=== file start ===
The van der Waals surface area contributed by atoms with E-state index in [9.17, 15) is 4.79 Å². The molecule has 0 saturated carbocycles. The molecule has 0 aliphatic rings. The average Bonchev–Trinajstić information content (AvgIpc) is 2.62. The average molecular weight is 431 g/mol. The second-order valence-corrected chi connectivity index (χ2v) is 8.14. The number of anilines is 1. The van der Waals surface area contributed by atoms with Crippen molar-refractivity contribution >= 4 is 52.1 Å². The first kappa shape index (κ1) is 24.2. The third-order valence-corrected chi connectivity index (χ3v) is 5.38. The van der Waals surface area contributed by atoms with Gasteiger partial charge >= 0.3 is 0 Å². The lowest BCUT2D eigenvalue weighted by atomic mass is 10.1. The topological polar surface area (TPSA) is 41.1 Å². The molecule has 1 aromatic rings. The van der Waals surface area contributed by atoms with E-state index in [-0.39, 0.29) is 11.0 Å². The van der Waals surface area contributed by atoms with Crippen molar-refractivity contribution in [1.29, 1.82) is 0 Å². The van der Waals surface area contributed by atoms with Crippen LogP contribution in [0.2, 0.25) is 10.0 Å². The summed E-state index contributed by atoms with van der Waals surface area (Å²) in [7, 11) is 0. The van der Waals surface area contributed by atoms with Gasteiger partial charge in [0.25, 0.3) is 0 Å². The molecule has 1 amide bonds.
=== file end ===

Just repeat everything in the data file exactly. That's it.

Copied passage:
The van der Waals surface area contributed by atoms with E-state index in [9.17, 15) is 4.79 Å². The molecule has 0 saturated carbocycles. The molecule has 0 aliphatic rings. The average Bonchev–Trinajstić information content (AvgIpc) is 2.62. The average molecular weight is 431 g/mol. The second-order valence-corrected chi connectivity index (χ2v) is 8.14. The number of anilines is 1. The van der Waals surface area contributed by atoms with Crippen molar-refractivity contribution >= 4 is 52.1 Å². The first kappa shape index (κ1) is 24.2. The third-order valence-corrected chi connectivity index (χ3v) is 5.38. The van der Waals surface area contributed by atoms with Gasteiger partial charge >= 0.3 is 0 Å². The lowest BCUT2D eigenvalue weighted by atomic mass is 10.1. The topological polar surface area (TPSA) is 41.1 Å². The molecule has 1 aromatic rings. The van der Waals surface area contributed by atoms with E-state index in [-0.39, 0.29) is 11.0 Å². The van der Waals surface area contributed by atoms with Crippen molar-refractivity contribution in [1.29, 1.82) is 0 Å². The van der Waals surface area contributed by atoms with Crippen LogP contribution in [0.2, 0.25) is 10.0 Å². The summed E-state index contributed by atoms with van der Waals surface area (Å²) in [7, 11) is 0. The van der Waals surface area contributed by atoms with Gasteiger partial charge in [0.25, 0.3) is 0 Å². The molecule has 1 amide bonds.